Thursday, June 8, 2023

Even eight days after the derecho was destroyed, these Ottawas still lack strength. Nation World News

Even eight days after the derecho was destroyed, these ottawas still lack strength. Nation world news
Jay Persaud, left, points to his wife Naan as he examines a tree that fell at his neighbor’s house after a May 21 storm. Persaud says that without electricity or internet it has become difficult to run the insurance process. (Avantika Anand / CBC)

On Sunday, Anshul Melville carried a chainsaw to the trees that fell in the front yard of his Pineglen Annex home during last weekend’s deadly storm.

For more than a week, Melville has been cleaning up that mess—but his biggest challenge is that he can’t fix it himself.

“There’s no heat, no hot water,” said Melville, one of about 10,000 Hydro Ottawa customers who still have no electricity, eight days after the storm.

In an emergency, Melville is using a rented backup generator to keep his phone charged.

But this temporary solution, even if used sparingly, is expensive. Melville says he’s spending more than $100 a day just to keep the generator running—and he’s starting to get tired.

“We want tough, tough [our] Power back,” he said.

‘roughing it’

In a Sunday update, Hydro Ottawa said it has restored power to 94 percent of its nearly 180,000 customers affected by the powerful May 21 derecho.

The power utility said it was entering the “final stage of restoration efforts”, with employees scattered across the city trying to reconnect “the remaining isolated outages”.

One of those outages has been at the Merivale home of 95-year-old Mervyn Brown, who hasn’t been able to track down a generator.

He said the past week has been challenging for both him and his wife.

“It has become difficult because we are collecting rainwater to flush toilets,” he said, adding that there is no drinking water in his house.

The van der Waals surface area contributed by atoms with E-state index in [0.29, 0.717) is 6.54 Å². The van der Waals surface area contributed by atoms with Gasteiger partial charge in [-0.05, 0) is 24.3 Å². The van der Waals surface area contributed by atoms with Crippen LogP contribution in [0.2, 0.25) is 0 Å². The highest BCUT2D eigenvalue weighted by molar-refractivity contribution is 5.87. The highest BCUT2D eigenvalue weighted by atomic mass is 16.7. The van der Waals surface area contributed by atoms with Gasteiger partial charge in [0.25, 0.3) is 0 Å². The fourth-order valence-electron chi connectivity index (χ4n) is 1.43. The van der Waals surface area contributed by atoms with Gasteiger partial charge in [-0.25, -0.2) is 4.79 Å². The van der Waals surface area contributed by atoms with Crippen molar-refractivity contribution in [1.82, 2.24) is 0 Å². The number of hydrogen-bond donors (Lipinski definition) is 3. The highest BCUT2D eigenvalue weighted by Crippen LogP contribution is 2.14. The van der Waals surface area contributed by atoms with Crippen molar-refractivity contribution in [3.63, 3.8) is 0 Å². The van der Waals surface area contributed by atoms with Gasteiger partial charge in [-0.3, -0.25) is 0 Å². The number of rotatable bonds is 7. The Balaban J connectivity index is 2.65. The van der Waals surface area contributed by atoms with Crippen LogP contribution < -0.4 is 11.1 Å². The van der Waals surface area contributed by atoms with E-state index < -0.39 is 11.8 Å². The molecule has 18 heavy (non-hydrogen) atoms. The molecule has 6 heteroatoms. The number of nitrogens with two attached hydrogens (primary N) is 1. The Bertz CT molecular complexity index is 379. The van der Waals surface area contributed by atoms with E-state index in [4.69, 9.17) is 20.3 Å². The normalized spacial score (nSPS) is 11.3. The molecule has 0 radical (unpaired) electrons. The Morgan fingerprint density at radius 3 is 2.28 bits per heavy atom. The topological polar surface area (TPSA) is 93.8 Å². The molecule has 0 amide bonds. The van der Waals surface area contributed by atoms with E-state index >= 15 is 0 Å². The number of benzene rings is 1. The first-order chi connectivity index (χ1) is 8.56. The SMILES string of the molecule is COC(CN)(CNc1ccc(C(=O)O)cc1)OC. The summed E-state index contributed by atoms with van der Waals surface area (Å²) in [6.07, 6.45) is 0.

Even eight days after the derecho was destroyed, these ottawas still lack strength. Nation world news
Mervyn Brown, 95, says she hasn’t had access to a generator in the days after the devastating Ottawa slammed on May 21. Brown says he and his wife have had to throw away about $1,000 worth of food. (Julia Wong/CBC)

Without electricity for his fridge, Brown says he had to throw out at least $1,000 worth of food. He said this was on top of significant damage caused by the storm that still needed repair.

Jay Persaud’s property was also damaged, and his power outage meant he was unable to begin repairs.

With neither electricity nor internet connection, Persaud said it has become difficult for him to contact his insurance provider.

“I go [nearby] Tim Hortons parking lot to try internet access there. Trying to contact people has been very difficult,” he said.

feeling helpless

Carleton University student Claire Petite lives just off Prince of Wales Drive and said the lack of electricity and internet has “completely disrupted” her life.

She said that it is finding it difficult for her to continue with her studies due to the ongoing outage.

“The accommodations that the university is providing to the students are only going to last as long as the majority of the students are experiencing them,” she said.

“So having to raise my hand and say, no, I need to stay longer – because you have to make the case that we’re still affected by it, and it’s not over yet.”

After eight days of cold rain, confusion and complete darkness, Petit said she was beginning to feel helpless.

She said she hopes that the sanitation workers at Hydro Ottawa and the City of Ottawa haven’t forgotten her neighborhood. So far, she said, she hasn’t received any help from any of them.

“We don’t know when we’re going to get power again,” Petit said.

Nation World News Desk
Nation World News Desk
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